Join Date: Jun 2007
Location: East Stroudsburg, PA
Thanked 83 Times in 79 Posts
Rep Power: 9
Hartley18, I am glad to hear you say it (I thought I was alone). I spent 2 weeks with my boat with no motor, I had the boat for 1 month at that point, and only sailed it 3 times. I still wanted to sail. I did this during weekdays when the lake was less crowded.
I have a capri22, very similar to a J/22 for size, except the J is lighter, and has more sail area/keel. I sailed into, and out of the slip many times on wind-power alone. IN fact, one trip was in 15-20knot winds... The trick is to know your limitations. If you've gotten comfortable with your skills on a particular boat (sounds like you have), it is logical to take every precaution, and prepare yourself for the case of an eventual emergency, of no motor. It's also good practice for crew.
Having motor at ready is a GOOD idea. Having crew to fend off, any "potential issues" better. Practicing, is wise.
I will add, that, I sailed my little capri 14.2 boat for years sans motor. So stepping up to the 22 was really not a big deal to sail away and back to dock, other than the "stopping factor," honestly it is very similar.
When we came in with no motor, in 15 knot winds... I was flying a reefed main only (keeping sail area simple, and tacking pretty hands free). Spilling wind on my way in. We were doing 2.5 knots on a port reach, at the end of the dock... 80 feet away was our slip (and 90 degrees in, and into the wind). I instructed crew, what was happening.. no time for topping lifts, or the like, boom was going into the cockpit at speed, and I would be running from tiller to dock (crew isn't really crew at this point they are ballast, no one that nimble yet except me). Everyone knew this was a ONE-TAKE only bit, but were kept in the loop to know what to expect. The boom/mainsail dropped (controlled), we are on bare poles, coasting the 80 feet. Doing 1.5 knots for my 90 degree turn.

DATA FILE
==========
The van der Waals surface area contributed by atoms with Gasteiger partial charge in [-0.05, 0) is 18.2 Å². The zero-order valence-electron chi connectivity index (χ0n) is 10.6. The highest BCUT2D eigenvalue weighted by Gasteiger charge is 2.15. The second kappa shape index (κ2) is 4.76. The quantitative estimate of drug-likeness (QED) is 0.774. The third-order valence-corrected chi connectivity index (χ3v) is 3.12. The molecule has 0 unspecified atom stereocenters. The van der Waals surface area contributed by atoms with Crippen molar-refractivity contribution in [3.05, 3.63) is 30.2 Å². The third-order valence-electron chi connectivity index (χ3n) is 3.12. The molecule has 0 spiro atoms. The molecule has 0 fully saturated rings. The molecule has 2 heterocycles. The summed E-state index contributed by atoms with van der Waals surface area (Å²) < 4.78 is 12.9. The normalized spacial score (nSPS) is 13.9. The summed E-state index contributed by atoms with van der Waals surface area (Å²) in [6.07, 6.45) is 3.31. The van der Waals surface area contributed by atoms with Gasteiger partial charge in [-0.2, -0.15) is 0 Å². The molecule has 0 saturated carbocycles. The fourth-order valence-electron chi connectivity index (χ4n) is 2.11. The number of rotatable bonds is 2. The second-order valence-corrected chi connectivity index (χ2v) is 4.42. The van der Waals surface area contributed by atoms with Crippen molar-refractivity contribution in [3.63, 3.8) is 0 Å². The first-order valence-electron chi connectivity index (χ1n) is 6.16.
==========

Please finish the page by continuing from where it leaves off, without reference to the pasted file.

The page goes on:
After my 90 degree turn, coasting now at 1 knot, we slid into our dock perfectly, with enough time for me to hop off and stop the boat. It was quick, and less than subtle, but we hit nothing. We collected main/boom, and cleaned up from there once docklines secured.
I would not want to do this every time, but knowing how, and what do expect is part of sailing.
I cannot tell you how many emergency situations have come up over the years. Broken wheels, failed motors, blown sails, snapped shrouds, broken tillers, broken rudders... Do you have a plan for these things? You probably should. Nothing wrong with the plan being "call for help" or "ask for assistance" either.
Just my $0.02 glad to hear I am not alone.
This is WAY more difficult as the boats get bigger. We've been forced to do it with our 6000lb 27 footer (dead engine), and you need precision and big arms to stop that beast in the slip. But the J/22 should at least prepare you for what is necessary to do .